Lawmakers are keeping the Federal Trade Commission busy, requesting that the agency investigate potential privacy issues.

Reps. Ed Markey (D-Mass.) and Joe Barton (R-Tex.) sent a letter asking that the agency investigate the use of “supercookies” by Web sites, which they contend constitutes an unfair and deceptive practice. “Supercookies” are different from regular cookies, which consumers can delete if they do not want to be tracked online. Instead, new technologies allow companies to track consumers online by hiding files in Web browsers that cannot be deleted and can be re-created even after the deletion of regular cookies.

“As Co-Chairs of the Congressional Bi-Partisan Privacy Caucus, we believe this new business practice raises serious privacy concerns and is unacceptable. We are also very concerned about the extent of this practice by websites as well as the impact supercookies have on consumers. Furthermore, we believe the usage of supercookies takes away consumer control over their own personal information, presents a greater opportunity for the misuse of personal information, and provides another way for consumers to be tracked online,” the legislators wrote.

The letter noted that sites such as and have used supercookies to track consumers, according to a report in The Wall Street Journal.

In a separate letter to the agency, Sen. Charles Schumer (D-N.Y.) asked the FTC to investigate a new policy announced by OnStar, the GPS tracking company.

In September, OnStar said it planned to continue to track drivers and sell their data to third parties even after they cancelled the service. The company said maintaining a connection would make it easier for consumers to reenroll and would enable the company to provide customers with information about recalls affecting their vehicles and natural disasters. Although OnStar said consumers could specifically request not to be tracked, the request would need to be explicit and in addition to a request to terminate service.

Calling the policy change a “brazen invasion” of consumer privacy, Sen. Schumer said it “put consumers at risk for having sensitive personal data collected and shared without their knowledge.”

An estimated six million Americans currently have OnStar installed in their vehicles, according to the letter, and most new General Motors vehicles come standard with the device, potentially impacting millions more consumers.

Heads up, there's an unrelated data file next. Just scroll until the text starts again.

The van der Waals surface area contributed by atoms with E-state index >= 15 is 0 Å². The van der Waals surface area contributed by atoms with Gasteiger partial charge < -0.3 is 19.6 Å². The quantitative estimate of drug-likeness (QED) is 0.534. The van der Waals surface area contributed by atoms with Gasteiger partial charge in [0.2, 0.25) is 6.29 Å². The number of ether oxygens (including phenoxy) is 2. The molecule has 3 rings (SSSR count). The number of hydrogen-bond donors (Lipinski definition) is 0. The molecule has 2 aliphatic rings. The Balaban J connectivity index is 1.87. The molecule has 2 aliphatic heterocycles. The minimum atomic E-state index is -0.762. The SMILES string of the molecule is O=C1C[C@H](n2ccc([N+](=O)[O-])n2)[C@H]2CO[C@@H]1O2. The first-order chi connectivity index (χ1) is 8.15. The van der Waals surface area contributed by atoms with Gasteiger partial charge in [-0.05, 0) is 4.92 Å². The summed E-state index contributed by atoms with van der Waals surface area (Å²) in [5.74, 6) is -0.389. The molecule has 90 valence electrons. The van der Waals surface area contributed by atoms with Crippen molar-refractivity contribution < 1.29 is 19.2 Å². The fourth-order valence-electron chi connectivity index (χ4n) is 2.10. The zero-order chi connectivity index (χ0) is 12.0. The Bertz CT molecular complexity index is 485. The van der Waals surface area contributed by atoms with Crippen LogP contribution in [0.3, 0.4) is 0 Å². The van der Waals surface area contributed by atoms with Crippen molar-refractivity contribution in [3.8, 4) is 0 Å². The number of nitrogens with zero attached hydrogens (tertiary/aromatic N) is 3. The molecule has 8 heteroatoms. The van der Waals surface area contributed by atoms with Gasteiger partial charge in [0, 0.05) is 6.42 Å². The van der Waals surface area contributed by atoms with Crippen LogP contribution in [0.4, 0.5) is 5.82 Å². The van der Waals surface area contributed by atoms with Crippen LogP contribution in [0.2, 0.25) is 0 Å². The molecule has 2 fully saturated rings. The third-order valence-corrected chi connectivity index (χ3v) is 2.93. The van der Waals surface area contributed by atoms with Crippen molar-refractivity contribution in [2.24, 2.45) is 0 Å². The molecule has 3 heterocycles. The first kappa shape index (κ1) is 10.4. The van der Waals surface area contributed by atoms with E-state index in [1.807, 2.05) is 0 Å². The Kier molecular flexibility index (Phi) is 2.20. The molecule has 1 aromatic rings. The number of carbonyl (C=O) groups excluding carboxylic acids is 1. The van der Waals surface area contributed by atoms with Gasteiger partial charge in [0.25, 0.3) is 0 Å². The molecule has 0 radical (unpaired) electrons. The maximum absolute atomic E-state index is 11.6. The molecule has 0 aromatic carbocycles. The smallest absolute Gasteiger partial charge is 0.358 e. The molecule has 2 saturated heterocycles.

But just days after Sen. Schumer sent his letter requesting an investigation into whether the practice constituted an unfair and deceptive practice, OnStar reversed its position.

In a press release, the company said it no longer planned to keep a data connection to customers’ vehicles after OnStar service is cancelled.

“We realize that our proposed amendments did not satisfy our subscribers,” said OnStar president Linda Marshall in the statement. “This is why we are leaving the decision in our customers’ hands. We listened, we responded and we hope to maintain the trust of our more than 6 million customers.”

If the company ever offers the option of a data connection after cancellation, it said it would only be in situations where consumers affirmatively opt in, and would “honor customers’ preferences about how data from that connection is treated.”

“We regret any confusion or concern we may have caused,” Marshall said.

To read the letter from Reps. Markey and Barton, click here.

To read Sen. Schumer’s letter, click here.

Why it matters: Under current law, both the use of supercookies and OnStar’s policy change are legal. But the negative public reaction, coupled with possible privacy legislation and regulation on the horizon, could add to support for measures such as a Do-Not-Track mechanism.